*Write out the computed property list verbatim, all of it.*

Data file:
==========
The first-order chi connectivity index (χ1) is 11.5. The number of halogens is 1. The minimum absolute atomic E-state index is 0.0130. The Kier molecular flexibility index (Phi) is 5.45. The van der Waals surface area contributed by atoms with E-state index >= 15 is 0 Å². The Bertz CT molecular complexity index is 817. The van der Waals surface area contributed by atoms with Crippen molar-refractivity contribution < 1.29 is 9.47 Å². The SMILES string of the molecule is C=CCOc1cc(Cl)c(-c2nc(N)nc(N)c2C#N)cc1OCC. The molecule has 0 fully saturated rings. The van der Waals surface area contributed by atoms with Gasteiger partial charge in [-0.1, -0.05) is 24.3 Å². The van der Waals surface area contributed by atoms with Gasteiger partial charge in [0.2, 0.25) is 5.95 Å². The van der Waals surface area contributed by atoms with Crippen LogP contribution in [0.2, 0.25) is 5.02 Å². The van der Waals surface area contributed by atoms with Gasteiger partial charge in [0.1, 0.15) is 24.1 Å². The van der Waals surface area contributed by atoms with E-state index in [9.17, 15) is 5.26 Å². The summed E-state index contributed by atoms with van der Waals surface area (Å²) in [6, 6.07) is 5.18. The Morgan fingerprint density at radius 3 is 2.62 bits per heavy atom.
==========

The first-order chi connectivity index (χ1) is 11.5. The number of halogens is 1. The minimum absolute atomic E-state index is 0.0130. The Kier molecular flexibility index (Phi) is 5.45. The van der Waals surface area contributed by atoms with E-state index >= 15 is 0 Å². The Bertz CT molecular complexity index is 817. The van der Waals surface area contributed by atoms with Crippen molar-refractivity contribution < 1.29 is 9.47 Å². The SMILES string of the molecule is C=CCOc1cc(Cl)c(-c2nc(N)nc(N)c2C#N)cc1OCC. The molecule has 0 fully saturated rings. The van der Waals surface area contributed by atoms with Gasteiger partial charge in [-0.1, -0.05) is 24.3 Å². The van der Waals surface area contributed by atoms with Gasteiger partial charge in [0.2, 0.25) is 5.95 Å². The van der Waals surface area contributed by atoms with Crippen LogP contribution in [0.2, 0.25) is 5.02 Å². The van der Waals surface area contributed by atoms with Gasteiger partial charge in [0.1, 0.15) is 24.1 Å². The van der Waals surface area contributed by atoms with E-state index in [9.17, 15) is 5.26 Å². The summed E-state index contributed by atoms with van der Waals surface area (Å²) in [6, 6.07) is 5.18. The Morgan fingerprint density at radius 3 is 2.62 bits per heavy atom.